37 M. Lemosse, Les éléments techniques de l’ancien triomphe romain et le problème de son origine, in “ANRW”, 1, 2, 1972, p. 448. For him, the triumph was originally “une rentrée dans la cité sous l’égide de Juppiter, de l’armée purifiée qui rend grâces pour la protection demandée lors des vota et obtenue pendant les combats.”
38 Similarly I. Scott Ryberg, Rites of the State Religion in Roman Art, 1955, p. 141: “merely a special form of the payment of vows”.
39 In Liv. 39, 4, 6 the triumph is characterized as meritus debitusque, and from Liv. 45, 39, 9 it is apparent that the city owes the triumph to the gods, Liv. 41, 6, 4, mentions honouring the gods, not the general. Many passages in Ab Urbe Condita (26, 21, 3; 28, 9, 7–9; 39, 4, 2; 38, 48, 16) underline – specifically in the formal request to triumph lodged by a candidate – that the triumph will honour the immortal gods, and Livius even mentions (38, 38, 13) that denying a triumph could be read as an insult brought to the gods and not only the general.
40 G. Dumézil, Rituels indo-européens à Rome, Paris, 1954, p. 285.
41 E.g. the apotheosis of Pertinax, Herod. 4, 2, Dio 74, 4–5
42 A. Brelich, 1938, p. 193 writes: “è specialmente il ‘funus imperatorium’ che ha larghe analogie col corteo trionfale”, and underlines “la vasta corrispondenza fra l’ideologia trionfale e funeraria”. The cenotaph of the Sergii in Pola, as well as the funerary monument of the Gavii in Verona are arches; the triumphal arch of Titus has been seen (by Lehmann-Hartleben) as a funerary monument. Favro, Johansson op. cit. and more generally on arches F. S. Kleiner, The Study of Roman Triumphal and Honorary Arches 50 Years after Kähler, in “JRA”, 2., 1989, p. 195–206.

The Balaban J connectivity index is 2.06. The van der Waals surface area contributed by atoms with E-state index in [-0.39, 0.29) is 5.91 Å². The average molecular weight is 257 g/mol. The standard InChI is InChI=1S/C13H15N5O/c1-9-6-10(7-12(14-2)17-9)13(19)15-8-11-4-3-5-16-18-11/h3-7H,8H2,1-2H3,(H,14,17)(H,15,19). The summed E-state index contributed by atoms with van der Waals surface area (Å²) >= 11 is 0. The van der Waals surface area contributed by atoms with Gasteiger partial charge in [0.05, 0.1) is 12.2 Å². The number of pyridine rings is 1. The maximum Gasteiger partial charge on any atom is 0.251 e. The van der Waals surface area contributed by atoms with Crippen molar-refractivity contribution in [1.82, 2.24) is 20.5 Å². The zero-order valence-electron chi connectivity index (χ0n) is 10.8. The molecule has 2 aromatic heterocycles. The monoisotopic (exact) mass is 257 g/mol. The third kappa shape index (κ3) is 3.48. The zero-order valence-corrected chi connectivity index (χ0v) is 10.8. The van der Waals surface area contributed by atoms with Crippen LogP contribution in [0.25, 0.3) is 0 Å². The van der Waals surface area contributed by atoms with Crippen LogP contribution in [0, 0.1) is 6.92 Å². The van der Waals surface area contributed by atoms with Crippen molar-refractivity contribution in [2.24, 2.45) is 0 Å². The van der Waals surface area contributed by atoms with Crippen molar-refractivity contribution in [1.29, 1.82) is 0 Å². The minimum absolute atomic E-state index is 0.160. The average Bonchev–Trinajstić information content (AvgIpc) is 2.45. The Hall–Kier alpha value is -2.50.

43 Tac. Ann.: 1, 8 ut porta triumphali duceretur funus (about Augustus’ funerary pageant).
44 N. J. Norman, Imperial Triumph and Apotheosis: the Arch of Titus in Rome, in D. B. Counts, A. S.Tuck, (edd.), “Koine, Mediterranean Studies in Honor of R. Ross Holloway”, Oxford, 2009, p. 43.
45 The position is attested by one inscription, but unfortunately we know nothing about what it entailed, Y. LeBohec, L’armée romaine sous le Haut-Empire, 1998, 2nd ed., Paris, p. 240 and 256–258.
46 E. Künzl op. cit., p. 134–140; R. Payne, The Roman Triumph, London, 1962; S. MacCormack, op.cit., 1981; M. Beard op. cit., p. 324–326; R. Pfeilschifter, Der römische Triumph und das Christentum, in F. Goldbeck and J. Wienand (eds.), Der römische Triumph in Prinzipat und Spätantike, Berlin, 2017, p. 455–486.
47 This precise word is used by e.g. McCormick and Pfeilschifter.
48 M. McCormick, Eternal Victory - Triumphal Rulership in Late Antiquity, Byzantium, and the Early Medieval West, Cambridge University Press, Cambridge, 1986.
49 S. MacCormack, Art and Ceremony in Late Antiquity, University of California Press, Berkeley, 1981, p. 32–41, 72–77.
50 R. Pfeilschifter, op.cit.
51 S. MacCormack, op. cit., p. 32–41, 72–77, 145–155.
53 E. Künzl, op.cit., p. 134–138.
54 M. McCormick, op. cit.
55 R. Pfeilschifter, op. cit., p. 467.
56 G. R. W. Halsall, The Decline and Fall of the Ancient Triumph, in F. Goldbeck and J. Wienand (eds.), Der römische Triumph in Prinzipat und Spätantike, Walter de Gruyter, Berlin and New York, 2017, p. 555–568.
57 I. Östenberg, Staging the World: Spoils, Captives, and Representations in the Roman Triumphal Procession, Oxford University Press, Oxford, 2009, p. 14 and 262.
58 T. E. Schmidt, Mark 15.16–32: The Crucifixion Narrative and the Roman Triumphal Procession, in “New Testament Studies”, 41, 1995, p. 1–18.
59 D. Aune, Revelation 17–22, Nashville, 1998, p. 1050–1052.